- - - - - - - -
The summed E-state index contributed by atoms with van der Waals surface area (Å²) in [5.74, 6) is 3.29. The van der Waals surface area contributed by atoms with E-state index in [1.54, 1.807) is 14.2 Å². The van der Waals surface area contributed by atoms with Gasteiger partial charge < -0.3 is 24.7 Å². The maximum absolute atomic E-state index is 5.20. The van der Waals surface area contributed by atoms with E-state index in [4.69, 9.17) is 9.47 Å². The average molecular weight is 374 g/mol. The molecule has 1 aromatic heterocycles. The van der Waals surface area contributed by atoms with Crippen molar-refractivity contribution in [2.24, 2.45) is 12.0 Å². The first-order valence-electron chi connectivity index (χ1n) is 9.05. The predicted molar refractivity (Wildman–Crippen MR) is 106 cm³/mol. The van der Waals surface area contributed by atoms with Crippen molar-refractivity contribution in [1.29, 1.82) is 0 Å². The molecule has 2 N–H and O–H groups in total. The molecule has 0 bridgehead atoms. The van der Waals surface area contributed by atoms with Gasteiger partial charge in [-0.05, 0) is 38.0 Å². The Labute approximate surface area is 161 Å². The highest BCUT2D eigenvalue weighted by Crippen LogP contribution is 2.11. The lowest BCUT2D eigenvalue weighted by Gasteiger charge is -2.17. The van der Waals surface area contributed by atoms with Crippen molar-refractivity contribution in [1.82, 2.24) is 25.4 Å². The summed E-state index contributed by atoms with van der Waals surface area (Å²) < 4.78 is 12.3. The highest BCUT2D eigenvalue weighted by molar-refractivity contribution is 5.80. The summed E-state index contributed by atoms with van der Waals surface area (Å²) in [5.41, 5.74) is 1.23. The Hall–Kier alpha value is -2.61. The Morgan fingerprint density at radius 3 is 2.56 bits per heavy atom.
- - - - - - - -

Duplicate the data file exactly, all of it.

The summed E-state index contributed by atoms with van der Waals surface area (Å²) in [5.74, 6) is 3.29. The van der Waals surface area contributed by atoms with E-state index in [1.54, 1.807) is 14.2 Å². The van der Waals surface area contributed by atoms with Gasteiger partial charge < -0.3 is 24.7 Å². The maximum absolute atomic E-state index is 5.20. The van der Waals surface area contributed by atoms with E-state index in [4.69, 9.17) is 9.47 Å². The average molecular weight is 374 g/mol. The molecule has 1 aromatic heterocycles. The van der Waals surface area contributed by atoms with Crippen molar-refractivity contribution in [2.24, 2.45) is 12.0 Å². The first-order valence-electron chi connectivity index (χ1n) is 9.05. The predicted molar refractivity (Wildman–Crippen MR) is 106 cm³/mol. The van der Waals surface area contributed by atoms with Crippen molar-refractivity contribution in [1.29, 1.82) is 0 Å². The molecule has 2 N–H and O–H groups in total. The molecule has 0 bridgehead atoms. The van der Waals surface area contributed by atoms with Gasteiger partial charge in [-0.05, 0) is 38.0 Å². The Labute approximate surface area is 161 Å². The highest BCUT2D eigenvalue weighted by Crippen LogP contribution is 2.11. The lowest BCUT2D eigenvalue weighted by Gasteiger charge is -2.17. The van der Waals surface area contributed by atoms with Crippen molar-refractivity contribution in [1.82, 2.24) is 25.4 Å². The summed E-state index contributed by atoms with van der Waals surface area (Å²) < 4.78 is 12.3. The highest BCUT2D eigenvalue weighted by molar-refractivity contribution is 5.80. The summed E-state index contributed by atoms with van der Waals surface area (Å²) in [5.41, 5.74) is 1.23. The Hall–Kier alpha value is -2.61. The Morgan fingerprint density at radius 3 is 2.56 bits per heavy atom.